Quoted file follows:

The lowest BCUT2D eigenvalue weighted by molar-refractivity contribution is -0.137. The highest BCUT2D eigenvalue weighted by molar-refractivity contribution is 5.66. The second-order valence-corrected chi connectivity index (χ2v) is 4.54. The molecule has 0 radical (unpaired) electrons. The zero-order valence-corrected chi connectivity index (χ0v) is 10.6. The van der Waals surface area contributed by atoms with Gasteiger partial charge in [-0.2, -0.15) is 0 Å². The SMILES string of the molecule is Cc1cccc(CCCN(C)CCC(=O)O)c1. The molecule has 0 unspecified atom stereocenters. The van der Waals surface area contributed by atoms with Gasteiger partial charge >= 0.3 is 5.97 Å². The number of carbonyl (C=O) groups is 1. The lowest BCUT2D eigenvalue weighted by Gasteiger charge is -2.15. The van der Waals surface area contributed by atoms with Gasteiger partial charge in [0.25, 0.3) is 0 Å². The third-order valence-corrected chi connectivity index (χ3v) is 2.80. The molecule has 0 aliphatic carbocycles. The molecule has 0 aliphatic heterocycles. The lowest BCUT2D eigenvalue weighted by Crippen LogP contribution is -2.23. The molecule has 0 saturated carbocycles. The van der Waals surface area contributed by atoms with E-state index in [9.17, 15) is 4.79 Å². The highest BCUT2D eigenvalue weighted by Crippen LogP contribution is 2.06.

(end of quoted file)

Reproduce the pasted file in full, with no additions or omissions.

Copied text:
The lowest BCUT2D eigenvalue weighted by molar-refractivity contribution is -0.137. The highest BCUT2D eigenvalue weighted by molar-refractivity contribution is 5.66. The second-order valence-corrected chi connectivity index (χ2v) is 4.54. The molecule has 0 radical (unpaired) electrons. The zero-order valence-corrected chi connectivity index (χ0v) is 10.6. The van der Waals surface area contributed by atoms with Gasteiger partial charge in [-0.2, -0.15) is 0 Å². The SMILES string of the molecule is Cc1cccc(CCCN(C)CCC(=O)O)c1. The molecule has 0 unspecified atom stereocenters. The van der Waals surface area contributed by atoms with Gasteiger partial charge >= 0.3 is 5.97 Å². The number of carbonyl (C=O) groups is 1. The lowest BCUT2D eigenvalue weighted by Gasteiger charge is -2.15. The van der Waals surface area contributed by atoms with Gasteiger partial charge in [0.25, 0.3) is 0 Å². The third-order valence-corrected chi connectivity index (χ3v) is 2.80. The molecule has 0 aliphatic carbocycles. The molecule has 0 aliphatic heterocycles. The lowest BCUT2D eigenvalue weighted by Crippen LogP contribution is -2.23. The molecule has 0 saturated carbocycles. The van der Waals surface area contributed by atoms with E-state index in [9.17, 15) is 4.79 Å². The highest BCUT2D eigenvalue weighted by Crippen LogP contribution is 2.06.